The Supreme Court in Schneider v. State, 308 U.S. 147 (1939), struck down on First Amendment grounds city ordinances limiting the distribution of handbills.

Los Angeles, California, Milwaukee, Wisconsin, and Worcester, Massachusetts, had passed ordinances prohibiting the distribution of all handbills on city streets and sidewalks that resulted in subsequent littering, and Irvington, New Jersey, had one that also limited house-to-house distributions except for cases in which individuals had obtained a permit from the chief of police. The cities had applied the laws to individuals distributing handbills involving the Spanish Civil War, a labor dispute, a protest meeting involving unemployment insurance, and the faith of Jehovah’s Witnesses.

In the opinion for the 8-1 majority, Justice Owen J. Roberts recognized the rights of municipalities to keep streets open to traffic and other reasonable restrictions, but added that localities must recognize that the freedoms of speech and press are “fundamental personal rights” that lie “at the foundation of free government by free men.” The Court had previously emphasized such rights in striking down discretionary licensing provisions in Lovell v. City of Griffin (1938) and Hague v. Committee for Industrial Organization (1939).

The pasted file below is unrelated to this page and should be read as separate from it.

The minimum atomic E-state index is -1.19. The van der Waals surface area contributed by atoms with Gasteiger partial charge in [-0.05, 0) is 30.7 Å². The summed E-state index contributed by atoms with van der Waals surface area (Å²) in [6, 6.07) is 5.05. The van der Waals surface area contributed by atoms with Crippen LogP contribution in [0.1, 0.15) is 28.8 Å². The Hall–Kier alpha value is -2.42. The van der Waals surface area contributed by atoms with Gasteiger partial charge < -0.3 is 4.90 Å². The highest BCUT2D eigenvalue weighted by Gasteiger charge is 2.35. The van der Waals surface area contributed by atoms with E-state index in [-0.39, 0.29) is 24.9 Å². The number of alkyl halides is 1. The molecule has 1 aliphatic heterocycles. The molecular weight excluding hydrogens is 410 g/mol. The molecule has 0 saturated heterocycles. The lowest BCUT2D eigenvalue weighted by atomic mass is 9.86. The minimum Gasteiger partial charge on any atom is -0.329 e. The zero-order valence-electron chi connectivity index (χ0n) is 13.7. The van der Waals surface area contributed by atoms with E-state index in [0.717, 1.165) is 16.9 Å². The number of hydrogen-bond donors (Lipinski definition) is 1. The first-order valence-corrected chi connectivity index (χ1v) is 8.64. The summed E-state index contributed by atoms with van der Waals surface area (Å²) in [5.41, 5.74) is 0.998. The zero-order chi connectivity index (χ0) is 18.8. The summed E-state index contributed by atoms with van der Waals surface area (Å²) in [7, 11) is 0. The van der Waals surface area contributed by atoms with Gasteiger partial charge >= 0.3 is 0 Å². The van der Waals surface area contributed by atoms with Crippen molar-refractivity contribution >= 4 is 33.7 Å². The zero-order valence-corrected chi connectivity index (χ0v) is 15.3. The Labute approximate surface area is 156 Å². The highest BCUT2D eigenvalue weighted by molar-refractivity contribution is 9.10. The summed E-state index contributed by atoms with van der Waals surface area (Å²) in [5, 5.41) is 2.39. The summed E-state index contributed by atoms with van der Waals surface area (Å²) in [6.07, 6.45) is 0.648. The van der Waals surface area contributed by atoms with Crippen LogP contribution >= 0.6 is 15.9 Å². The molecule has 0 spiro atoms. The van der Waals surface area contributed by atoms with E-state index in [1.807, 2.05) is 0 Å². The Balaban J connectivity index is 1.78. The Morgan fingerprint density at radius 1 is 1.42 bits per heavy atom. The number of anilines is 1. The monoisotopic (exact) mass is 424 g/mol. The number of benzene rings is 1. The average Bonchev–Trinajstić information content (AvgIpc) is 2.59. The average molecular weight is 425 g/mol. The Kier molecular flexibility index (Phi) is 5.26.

The cities had attempted to distinguish their ordinances from these and similar cases on the basis that they were attempting to address the problem of littering. Roberts asserted that there were less intrusive ways to accomplish this goal, including fining individuals who littered. In a similar vein, Irvington could find other methods of securing homeowners from trespasses and frauds other than by vesting the police chief with the power to censor through licensing. Justice James C. McReynolds dissented without a written opinion.

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